Part # AN1792 datasheet

Part Manufacturer: ST Microelectronics

ST Microelectronics

Part Description: DESIGN OF FIXED-OFF-TIME-CONTROLLED PFC PRE-REGULATORS WITH THE L6562


Part Details:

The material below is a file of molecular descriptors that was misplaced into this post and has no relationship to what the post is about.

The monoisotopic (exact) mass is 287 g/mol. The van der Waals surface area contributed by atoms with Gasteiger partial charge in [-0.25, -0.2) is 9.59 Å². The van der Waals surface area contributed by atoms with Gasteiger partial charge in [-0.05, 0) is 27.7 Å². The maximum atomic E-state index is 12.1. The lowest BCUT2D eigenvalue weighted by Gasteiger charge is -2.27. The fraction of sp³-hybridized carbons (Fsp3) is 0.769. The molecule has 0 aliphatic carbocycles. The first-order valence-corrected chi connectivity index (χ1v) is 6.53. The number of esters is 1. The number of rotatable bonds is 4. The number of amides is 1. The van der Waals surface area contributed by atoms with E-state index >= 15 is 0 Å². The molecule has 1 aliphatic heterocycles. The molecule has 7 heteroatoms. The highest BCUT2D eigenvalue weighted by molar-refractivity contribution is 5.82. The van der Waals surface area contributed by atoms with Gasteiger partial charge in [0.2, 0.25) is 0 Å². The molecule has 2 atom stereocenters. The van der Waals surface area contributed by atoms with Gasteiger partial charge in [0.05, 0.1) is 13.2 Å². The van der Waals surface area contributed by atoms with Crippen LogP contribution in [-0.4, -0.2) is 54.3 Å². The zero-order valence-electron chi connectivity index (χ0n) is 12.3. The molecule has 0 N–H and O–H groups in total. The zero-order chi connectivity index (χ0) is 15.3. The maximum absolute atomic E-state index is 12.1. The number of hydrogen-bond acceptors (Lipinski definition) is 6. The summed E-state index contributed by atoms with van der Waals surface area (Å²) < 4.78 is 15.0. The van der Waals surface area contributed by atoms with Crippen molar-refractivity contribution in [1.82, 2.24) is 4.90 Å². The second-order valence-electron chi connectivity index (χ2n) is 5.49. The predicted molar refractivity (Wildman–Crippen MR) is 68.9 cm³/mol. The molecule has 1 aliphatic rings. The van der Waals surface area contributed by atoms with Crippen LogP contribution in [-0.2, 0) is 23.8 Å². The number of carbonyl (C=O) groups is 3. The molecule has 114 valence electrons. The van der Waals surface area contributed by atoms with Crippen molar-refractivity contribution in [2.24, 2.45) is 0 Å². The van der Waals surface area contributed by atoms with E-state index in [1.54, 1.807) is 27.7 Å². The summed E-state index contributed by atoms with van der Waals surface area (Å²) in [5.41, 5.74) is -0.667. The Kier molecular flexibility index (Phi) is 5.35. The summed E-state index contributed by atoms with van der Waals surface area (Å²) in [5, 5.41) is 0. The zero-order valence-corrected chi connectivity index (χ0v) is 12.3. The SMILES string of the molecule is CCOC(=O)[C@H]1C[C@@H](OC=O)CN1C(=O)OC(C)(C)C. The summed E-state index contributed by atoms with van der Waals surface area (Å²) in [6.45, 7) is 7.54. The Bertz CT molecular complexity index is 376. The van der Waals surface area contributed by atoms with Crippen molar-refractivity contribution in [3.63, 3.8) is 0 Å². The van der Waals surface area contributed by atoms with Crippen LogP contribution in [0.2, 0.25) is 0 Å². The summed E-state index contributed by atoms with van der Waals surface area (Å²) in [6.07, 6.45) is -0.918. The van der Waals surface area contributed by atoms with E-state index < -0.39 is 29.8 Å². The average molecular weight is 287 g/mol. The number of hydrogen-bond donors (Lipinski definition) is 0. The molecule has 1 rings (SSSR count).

AN1792 APPLICATION NOTE DESIGN OF FIXED-OFF-TIME-CONTROLLED PFC PRE-REGULATORS WITH THE L6562 by C. Adragna Beside Transition Mode (TM) and fixed-Frequency Continuous Conduction Mode (FF-CCM) operationof PFC pre-regulators a third approach is proposed that couples the simplicity and affordability of TMoperation with the high current capability of FF-CCM operation: it is a peak current-mode control withfixed-OFF-time. After showing advantages and limits of this technique, in both its basic and advancedimplementation, design equations will be given and a practical design will be illustrated and evaluated. Introduction Two methods of controlling Power Factor Corrector (PFC) pre-regulators based on boost topology are cur-rently in use: the Fixed-Frequency (FF) PWM and the Transition Mode (TM) PWM (fixed ON-time, variablefrequency). The first method employs average current-mode control, a relatively complex technique requiringsophisticated controller IC s (e.g. STMicroelectronics L4981A/B) and a considerable component count. Thesecond one uses the simpler peak current-mode control, which is implemented with cheaper controller IC s(e.g. STMicroelectronics L6561, L6562), much fewer external parts and is therefore much less expensive. With the first method the boost inductor works in Continuous Conduction Mode (CCM), while TM makesthe inductor work on the boundary between continuous and discontinuous mode, by definition. For a givenpower throughput, TM operation then involves higher peak currents as compared to FF-CCM (see figure1). This, also consistently with the above mentioned cost considerations, suggests the use of TM in a lowerpower range, while FF-CCM is recommended for higher power levels. This criterion, though always true, is sometimes difficult to apply, especially for a midrange power level, sayaround 150-300W. The assessment of which approach gives the better cost/performance trade-off needs tobe done on a case-by-case basis, considering the cost and the stress of not only power semiconductors andmagnetics but also of the EMI filter: at the same power level, the switching frequency component to be fil-tered out in a TM system is twice the line current, whereas it is typically 1/3 or 1/4 in a CCM system. Figure 1. Line, inductor, switch and diode currents in: a) FF-CCM PFC, b)TM PFC. Inductor current peak envelope 0000ILpk 000 0000000 0000000 0000 0000 000 0000000 0000 0000000 000000 Low frequency Switch current Inductor current 0000 0000 000000 000 0000000 0000 0000000 000000 Diode current 00 inductor current 0000 0000 00000 0000 000000 000 0000000 0000 0000000 0000 000000 0000 Low frequency 00 0000 0000 0000 00000 0000 000000 000 0000000 0000 0000000 0000 000000 0000 000inductor current 00 0000 0000 0000 000 0000 00000 0000 000000 000 0000000 0000 0000000 0000 000000 000 0000 000


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